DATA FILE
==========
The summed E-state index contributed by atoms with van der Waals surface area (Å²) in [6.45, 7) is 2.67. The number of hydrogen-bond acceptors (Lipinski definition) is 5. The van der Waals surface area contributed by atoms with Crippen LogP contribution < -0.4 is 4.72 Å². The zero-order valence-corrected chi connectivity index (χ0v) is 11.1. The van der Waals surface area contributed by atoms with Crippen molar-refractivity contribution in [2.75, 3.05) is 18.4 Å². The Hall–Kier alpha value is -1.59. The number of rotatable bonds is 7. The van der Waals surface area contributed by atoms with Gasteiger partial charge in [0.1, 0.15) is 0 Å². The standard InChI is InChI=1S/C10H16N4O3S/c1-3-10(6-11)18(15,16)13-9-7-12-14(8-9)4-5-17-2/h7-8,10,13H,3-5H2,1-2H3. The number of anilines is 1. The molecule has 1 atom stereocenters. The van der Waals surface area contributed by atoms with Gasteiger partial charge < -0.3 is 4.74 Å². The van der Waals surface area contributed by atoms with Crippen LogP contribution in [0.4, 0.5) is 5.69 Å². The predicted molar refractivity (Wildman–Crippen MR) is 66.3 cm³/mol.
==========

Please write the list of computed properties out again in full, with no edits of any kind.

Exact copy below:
The summed E-state index contributed by atoms with van der Waals surface area (Å²) in [6.45, 7) is 2.67. The number of hydrogen-bond acceptors (Lipinski definition) is 5. The van der Waals surface area contributed by atoms with Crippen LogP contribution < -0.4 is 4.72 Å². The zero-order valence-corrected chi connectivity index (χ0v) is 11.1. The van der Waals surface area contributed by atoms with Crippen molar-refractivity contribution in [2.75, 3.05) is 18.4 Å². The Hall–Kier alpha value is -1.59. The number of rotatable bonds is 7. The van der Waals surface area contributed by atoms with Gasteiger partial charge in [0.1, 0.15) is 0 Å². The standard InChI is InChI=1S/C10H16N4O3S/c1-3-10(6-11)18(15,16)13-9-7-12-14(8-9)4-5-17-2/h7-8,10,13H,3-5H2,1-2H3. The number of anilines is 1. The molecule has 1 atom stereocenters. The van der Waals surface area contributed by atoms with Gasteiger partial charge < -0.3 is 4.74 Å². The van der Waals surface area contributed by atoms with Crippen LogP contribution in [0.4, 0.5) is 5.69 Å². The predicted molar refractivity (Wildman–Crippen MR) is 66.3 cm³/mol.